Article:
Right-wing media ran with Fund's made-up claim that Rep. Frank was planning universal voter registration
Research ››› ››› JUSTIN BERRIER
After Wall Street Journal writer John Fund told a crowd at a David Horowitz Freedom Center forum that Sen. Charles Schumer (D-NY) and Rep. Barney Frank (D-MA) were planning on introducing legislation that would lead to universal voter registration, the claim was repeated by numerous right-wing media outlets despite the fact that Fund provided no evidence for his claim. After Frank wrote a letter to Fund denying that he was introducing such legislation, Fund retracted his statement that Frank was pushing any such legislation.
Fund falsely claims, "In January, Chuck Schumer and Barney Frank will propose universal voter registration"
Fund: "Stealth" universal voter registration will be introduced by Frank in January. In November 2009, Fund, speaking at a David Horowitz Freedom Center forum, declared that Schumer and Frank were planning to introduce universal voter registration legislation:
AUDIENCE MEMBER: John, I know you're very much involved in vote stealing, and I'd love to hear what you and the two congressmen have to say about all the votes that were stolen in the previous election, and why we haven't heard more screaming and yelling about it.
FUND: Look, you can cry over spilled milk or stolen votes in the past; I'm worried about the ones in the future. Democrats were very rattled by the November 3 election results. What do liberals do when they lose elections? They change the rules.
In January, Chuck Schumer and Barney Frank will propose universal voter registration. What is universal voter registration? It means all of the state laws on elections will be overridden by a federal mandate.The feds will tell the states, take everyone on every list of welfare recipients you have, take everyone on every list of unemployed you have, take everyone on every list of property owners, take everyone on every list of drivers license holders, and register them to vote regardless of whether they want to be.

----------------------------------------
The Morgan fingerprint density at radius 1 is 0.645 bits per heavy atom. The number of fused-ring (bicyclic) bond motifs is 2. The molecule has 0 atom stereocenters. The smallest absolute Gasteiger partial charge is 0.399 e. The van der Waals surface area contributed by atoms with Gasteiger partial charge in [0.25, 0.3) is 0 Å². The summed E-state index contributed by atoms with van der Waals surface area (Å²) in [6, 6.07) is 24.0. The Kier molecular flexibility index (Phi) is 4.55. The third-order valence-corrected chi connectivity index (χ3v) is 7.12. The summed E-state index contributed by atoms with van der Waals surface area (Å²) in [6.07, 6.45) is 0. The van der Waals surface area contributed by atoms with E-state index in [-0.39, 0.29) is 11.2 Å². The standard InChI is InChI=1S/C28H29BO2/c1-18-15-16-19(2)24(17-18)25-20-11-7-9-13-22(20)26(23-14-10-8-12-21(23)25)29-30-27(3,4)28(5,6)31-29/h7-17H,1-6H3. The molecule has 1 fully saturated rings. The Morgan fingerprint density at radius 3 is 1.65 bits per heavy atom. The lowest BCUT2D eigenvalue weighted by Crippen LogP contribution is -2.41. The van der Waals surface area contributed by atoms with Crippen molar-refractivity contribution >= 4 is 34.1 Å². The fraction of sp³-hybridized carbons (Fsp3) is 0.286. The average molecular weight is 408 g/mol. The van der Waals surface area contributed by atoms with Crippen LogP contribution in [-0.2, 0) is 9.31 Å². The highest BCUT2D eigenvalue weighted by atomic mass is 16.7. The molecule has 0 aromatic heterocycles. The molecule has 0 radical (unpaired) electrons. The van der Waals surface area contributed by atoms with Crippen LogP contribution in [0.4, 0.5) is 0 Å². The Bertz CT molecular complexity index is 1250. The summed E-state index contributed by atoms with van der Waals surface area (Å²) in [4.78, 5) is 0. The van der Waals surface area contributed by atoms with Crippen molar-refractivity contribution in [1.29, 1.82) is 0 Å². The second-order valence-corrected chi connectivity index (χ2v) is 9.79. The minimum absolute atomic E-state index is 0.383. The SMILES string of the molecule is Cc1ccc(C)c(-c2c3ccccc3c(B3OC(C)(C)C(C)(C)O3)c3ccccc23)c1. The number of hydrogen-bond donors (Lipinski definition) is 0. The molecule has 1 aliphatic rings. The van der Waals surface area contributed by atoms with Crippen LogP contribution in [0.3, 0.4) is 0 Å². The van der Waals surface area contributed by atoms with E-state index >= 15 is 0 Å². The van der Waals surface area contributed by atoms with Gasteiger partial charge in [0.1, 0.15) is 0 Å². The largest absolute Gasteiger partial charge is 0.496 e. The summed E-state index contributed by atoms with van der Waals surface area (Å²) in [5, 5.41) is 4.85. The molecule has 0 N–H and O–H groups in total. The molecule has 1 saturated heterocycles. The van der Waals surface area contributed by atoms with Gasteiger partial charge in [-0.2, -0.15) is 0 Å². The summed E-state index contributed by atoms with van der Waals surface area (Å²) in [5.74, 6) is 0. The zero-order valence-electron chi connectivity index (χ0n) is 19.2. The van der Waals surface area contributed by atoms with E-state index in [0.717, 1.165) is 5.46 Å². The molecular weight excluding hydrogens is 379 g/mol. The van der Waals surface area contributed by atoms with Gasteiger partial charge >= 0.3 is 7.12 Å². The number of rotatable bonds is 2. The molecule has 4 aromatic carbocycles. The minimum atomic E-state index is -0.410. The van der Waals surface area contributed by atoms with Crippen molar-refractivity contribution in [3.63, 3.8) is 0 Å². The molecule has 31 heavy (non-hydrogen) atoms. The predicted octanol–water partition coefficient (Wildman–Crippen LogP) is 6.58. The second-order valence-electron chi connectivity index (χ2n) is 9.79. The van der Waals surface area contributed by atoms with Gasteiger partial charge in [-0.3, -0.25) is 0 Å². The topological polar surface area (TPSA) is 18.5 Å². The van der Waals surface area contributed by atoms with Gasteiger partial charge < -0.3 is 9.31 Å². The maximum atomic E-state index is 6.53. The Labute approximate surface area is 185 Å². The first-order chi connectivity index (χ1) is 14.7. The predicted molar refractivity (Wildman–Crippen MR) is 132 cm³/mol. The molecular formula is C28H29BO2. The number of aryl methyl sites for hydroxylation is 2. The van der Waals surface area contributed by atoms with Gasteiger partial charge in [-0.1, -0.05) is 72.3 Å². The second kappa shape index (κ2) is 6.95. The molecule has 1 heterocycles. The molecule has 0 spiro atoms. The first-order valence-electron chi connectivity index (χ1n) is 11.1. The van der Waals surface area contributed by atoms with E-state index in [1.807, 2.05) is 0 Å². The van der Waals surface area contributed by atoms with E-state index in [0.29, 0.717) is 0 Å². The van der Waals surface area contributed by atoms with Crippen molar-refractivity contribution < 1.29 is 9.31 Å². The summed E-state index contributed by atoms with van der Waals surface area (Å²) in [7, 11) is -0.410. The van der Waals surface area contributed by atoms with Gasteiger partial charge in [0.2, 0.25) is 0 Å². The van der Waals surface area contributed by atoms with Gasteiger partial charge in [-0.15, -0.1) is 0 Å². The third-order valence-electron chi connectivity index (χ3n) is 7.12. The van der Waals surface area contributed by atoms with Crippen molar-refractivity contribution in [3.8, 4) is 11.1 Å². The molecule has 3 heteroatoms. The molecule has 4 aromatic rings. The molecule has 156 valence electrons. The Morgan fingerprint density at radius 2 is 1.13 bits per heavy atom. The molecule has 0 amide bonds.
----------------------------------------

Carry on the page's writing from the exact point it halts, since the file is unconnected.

OFF-CAMERA: And then they'll vote them, believe me.
FUND: And then, oh, by the way, there will be felon re-enfranchisement, too. At that point, you have destroyed the integrity of the registration process. Now they will sell this very cleverly; they will say, well, OK, ACORN did have some problems with voter registration; we shouldn't have these third-party rogue groups out there. So let's put ACORN out of business, let's register everybody.
Now the problem of course is there are a lot of duplicates. And there are a lot of people on those roles who are illegal aliens. There are a lot of people on those rolls that are not -- it's not a clean list. They don't care. So this is the issue you haven't heard about. There's a reason you haven't heard about it. They don't want you to hear about it. The path between the day this bill is introduced and the day it hits the House floor will probably be less than two weeks. Get ready for it. You can stop it, don't get me wrong, but this is their stealth bill that is even more sneaky than the health care bill.
Right-wing media run with the story, even though Fund provided no evidence to support his claim